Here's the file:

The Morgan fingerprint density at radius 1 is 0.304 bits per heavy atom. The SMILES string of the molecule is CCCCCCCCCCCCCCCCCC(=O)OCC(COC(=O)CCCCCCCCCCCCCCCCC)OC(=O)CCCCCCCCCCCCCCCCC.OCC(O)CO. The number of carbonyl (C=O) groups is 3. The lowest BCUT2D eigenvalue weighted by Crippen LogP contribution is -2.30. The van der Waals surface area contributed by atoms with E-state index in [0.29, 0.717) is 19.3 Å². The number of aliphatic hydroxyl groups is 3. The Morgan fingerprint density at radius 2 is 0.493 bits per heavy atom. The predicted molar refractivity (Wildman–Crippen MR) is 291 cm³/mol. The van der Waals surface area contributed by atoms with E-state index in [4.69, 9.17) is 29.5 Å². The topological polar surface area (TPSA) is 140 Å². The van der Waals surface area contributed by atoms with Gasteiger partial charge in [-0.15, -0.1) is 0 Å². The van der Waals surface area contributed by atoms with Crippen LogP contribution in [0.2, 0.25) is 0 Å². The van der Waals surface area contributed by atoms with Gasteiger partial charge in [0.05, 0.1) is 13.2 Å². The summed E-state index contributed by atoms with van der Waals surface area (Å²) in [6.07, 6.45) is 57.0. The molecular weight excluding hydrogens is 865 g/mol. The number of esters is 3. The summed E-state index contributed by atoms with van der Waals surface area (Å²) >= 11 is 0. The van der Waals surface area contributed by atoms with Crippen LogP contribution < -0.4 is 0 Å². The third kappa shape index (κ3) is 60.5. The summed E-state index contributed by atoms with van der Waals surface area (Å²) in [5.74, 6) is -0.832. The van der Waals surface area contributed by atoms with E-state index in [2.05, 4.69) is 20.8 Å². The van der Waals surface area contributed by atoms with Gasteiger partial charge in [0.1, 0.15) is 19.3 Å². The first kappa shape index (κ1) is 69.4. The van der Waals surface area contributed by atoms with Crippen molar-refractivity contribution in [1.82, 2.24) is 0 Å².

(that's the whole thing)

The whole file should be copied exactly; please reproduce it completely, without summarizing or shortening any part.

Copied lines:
The Morgan fingerprint density at radius 1 is 0.304 bits per heavy atom. The SMILES string of the molecule is CCCCCCCCCCCCCCCCCC(=O)OCC(COC(=O)CCCCCCCCCCCCCCCCC)OC(=O)CCCCCCCCCCCCCCCCC.OCC(O)CO. The number of carbonyl (C=O) groups is 3. The lowest BCUT2D eigenvalue weighted by Crippen LogP contribution is -2.30. The van der Waals surface area contributed by atoms with E-state index in [0.29, 0.717) is 19.3 Å². The number of aliphatic hydroxyl groups is 3. The Morgan fingerprint density at radius 2 is 0.493 bits per heavy atom. The predicted molar refractivity (Wildman–Crippen MR) is 291 cm³/mol. The van der Waals surface area contributed by atoms with E-state index in [4.69, 9.17) is 29.5 Å². The topological polar surface area (TPSA) is 140 Å². The van der Waals surface area contributed by atoms with Gasteiger partial charge in [-0.15, -0.1) is 0 Å². The van der Waals surface area contributed by atoms with Crippen LogP contribution in [0.2, 0.25) is 0 Å². The van der Waals surface area contributed by atoms with Gasteiger partial charge in [0.05, 0.1) is 13.2 Å². The summed E-state index contributed by atoms with van der Waals surface area (Å²) in [6.07, 6.45) is 57.0. The molecular weight excluding hydrogens is 865 g/mol. The number of esters is 3. The summed E-state index contributed by atoms with van der Waals surface area (Å²) >= 11 is 0. The van der Waals surface area contributed by atoms with Crippen LogP contribution < -0.4 is 0 Å². The third kappa shape index (κ3) is 60.5. The summed E-state index contributed by atoms with van der Waals surface area (Å²) in [5.74, 6) is -0.832. The van der Waals surface area contributed by atoms with E-state index in [2.05, 4.69) is 20.8 Å². The van der Waals surface area contributed by atoms with Gasteiger partial charge in [0.1, 0.15) is 19.3 Å². The first kappa shape index (κ1) is 69.4. The van der Waals surface area contributed by atoms with Crippen molar-refractivity contribution in [1.82, 2.24) is 0 Å².